I was on a train from Sussex to London, my first since lockdown, when I realised I like my commute. The thought worried me a little. What kind of weirdo have I become? A commute is a psychological hurdle, something to be endured, not enjoyed. What’s next? The giddy thrill of waiting in a queue? A root-canal fan club? There are some aspects to commuting I don’t enjoy — the expense of a season ticket, of course, and frustrating delays — but overall, yes, I do like it. And during lockdown I actually missed it.
What makes my enjoyment even weirder is that I have no interest in trains. There are some big train enthusiasts in my family — my great uncle can point out inaccuracies in Ravilious’s depiction of a third-class Great Western Railway carriage — but I’m neutral at best. It’s the journey I like. Or, to be more accurate, I like the uninterrupted two and half hours in my day that the journey guarantees.
I see my commute as a sort of airlock between home and the office. I’m lucky to love my family and my job — it would be hard, I think, to go from one to the other if I dreaded either — but the commute gives me two and half hours a day to spend how I please with no other task at hand. At the height of lockdown, friends and colleagues raved about the many books they had the time to read now they were working from home. The opposite was true for me. Without my usual time with Southeastern, I was reading much less.
Some people do extraordinary, creative things on their commute. The author Fiona Mozley tapped out her debut novel on her phone. It was shortlisted for the Booker in 2017. Anthony Trollope, who started writing at 5.30 every morning, made a portable, knee-mounted desk so he could continue to work in his carriage. I don’t know if anything quite so impressive happens on my Hastings line, but I sometimes see two men playing an early morning game of chess, which is very cheering.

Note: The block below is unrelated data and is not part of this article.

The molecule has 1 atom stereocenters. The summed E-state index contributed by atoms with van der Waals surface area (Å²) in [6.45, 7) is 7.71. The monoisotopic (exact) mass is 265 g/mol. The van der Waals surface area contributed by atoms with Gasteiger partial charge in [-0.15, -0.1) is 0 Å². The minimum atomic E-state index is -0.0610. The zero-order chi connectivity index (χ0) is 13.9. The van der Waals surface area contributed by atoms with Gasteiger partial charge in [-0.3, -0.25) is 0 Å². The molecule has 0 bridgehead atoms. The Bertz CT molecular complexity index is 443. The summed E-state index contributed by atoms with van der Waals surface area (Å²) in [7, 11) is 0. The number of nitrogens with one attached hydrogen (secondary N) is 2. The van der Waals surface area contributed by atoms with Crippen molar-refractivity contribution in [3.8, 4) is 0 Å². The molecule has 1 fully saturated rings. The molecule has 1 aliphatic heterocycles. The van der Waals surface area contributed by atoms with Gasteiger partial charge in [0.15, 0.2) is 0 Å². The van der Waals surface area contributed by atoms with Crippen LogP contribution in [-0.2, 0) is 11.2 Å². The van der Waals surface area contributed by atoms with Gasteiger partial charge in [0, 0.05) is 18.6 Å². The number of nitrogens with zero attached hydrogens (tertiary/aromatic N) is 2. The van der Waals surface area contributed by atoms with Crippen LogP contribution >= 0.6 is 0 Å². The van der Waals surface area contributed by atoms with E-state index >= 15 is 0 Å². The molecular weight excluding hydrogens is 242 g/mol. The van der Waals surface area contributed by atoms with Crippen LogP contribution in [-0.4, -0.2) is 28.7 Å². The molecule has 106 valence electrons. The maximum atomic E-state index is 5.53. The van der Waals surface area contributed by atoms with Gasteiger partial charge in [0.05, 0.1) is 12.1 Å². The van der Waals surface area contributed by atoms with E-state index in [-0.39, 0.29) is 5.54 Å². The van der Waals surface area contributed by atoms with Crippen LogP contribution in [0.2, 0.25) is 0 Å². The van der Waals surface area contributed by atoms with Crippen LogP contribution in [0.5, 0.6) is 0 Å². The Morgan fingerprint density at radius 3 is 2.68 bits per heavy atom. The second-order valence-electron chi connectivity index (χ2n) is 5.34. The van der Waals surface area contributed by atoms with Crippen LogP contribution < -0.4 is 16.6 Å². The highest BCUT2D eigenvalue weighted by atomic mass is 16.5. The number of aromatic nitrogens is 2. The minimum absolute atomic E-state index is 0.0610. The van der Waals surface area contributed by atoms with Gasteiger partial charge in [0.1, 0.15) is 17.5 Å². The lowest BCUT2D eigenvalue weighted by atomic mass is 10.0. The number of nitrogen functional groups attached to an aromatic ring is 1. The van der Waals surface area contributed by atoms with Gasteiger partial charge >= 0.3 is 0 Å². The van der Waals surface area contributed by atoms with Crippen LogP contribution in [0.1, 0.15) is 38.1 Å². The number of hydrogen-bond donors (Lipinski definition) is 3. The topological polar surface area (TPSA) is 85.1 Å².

I returned to commuting at the start of August and I can honestly say I’ve never known the experience to be this good. At the risk of sounding like a tourist who grumbles that Venice is too full of tourists, one of the drawbacks about commuting is other commuters. But now most national rail services are running as normal even though most people are still working from home. So we’re in the marvellous situation of having the usual number of trains but for around 20 per cent of the number of commuters. Before the pandemic, my train was usually standing room only by the time it rolled into Charing Cross. I live far enough down the line to always get a seat, but on a bad day it’s nose to armpit for some. Now, even in the middle of rush hour, the carriage is nearly deserted. I’m enjoying this while it lasts, because there’s no way it can go on. If commuters don’t return in large numbers, the rail companies will have to cut their services. Either way, sooner or later, the carriages will start filling up again.
But for now it’s blissful. No legs clashing under the table, no body odours, no tinny music droning from neighbouring earbuds. It feels a bit wicked to relish what is essentially a sign of London’s economic slump, but one of the eeriest things about this pandemic is how lovely much of it is.
The only major downside to commuting at the moment is the face masks, which have been mandatory on public transport for a while now. It takes some concentration to stop myself from squinting at the distracting bit of fabric on the end of my nose when I’m trying to read. But worse still, masks give train conductors another excuse, as if they needed one, to interrupt the journey’s peace with reminders of the rules over the tannoy. If I’m unlucky, I’m stuck with one particularly annoying conductor who delivers his announcements with the forced cheeriness of a game show host handing out prizes. He likes face masks.
In a 1902 essay, H.G. Wells, who was interested in the future of rail travel, predicted that by the year 2000 people would work in London while living anywhere in England south of Nottingham and east of Exeter. Not a bad prophecy; but if anything he underestimated a bit. Today there are people who commute to London from Retford, an hour north of Nottingham. Wells also wrote that ‘the daily journey … has had, and probably always will have, a maximum limit of two hours, one hour each way from sleeping place to council chamber, counter, workroom, or office stool’. Again, he underestimated. Before Covid, nearly four million people in the country travelled for more than two hours to and from work. One or two even enjoyed it. Weirdos.
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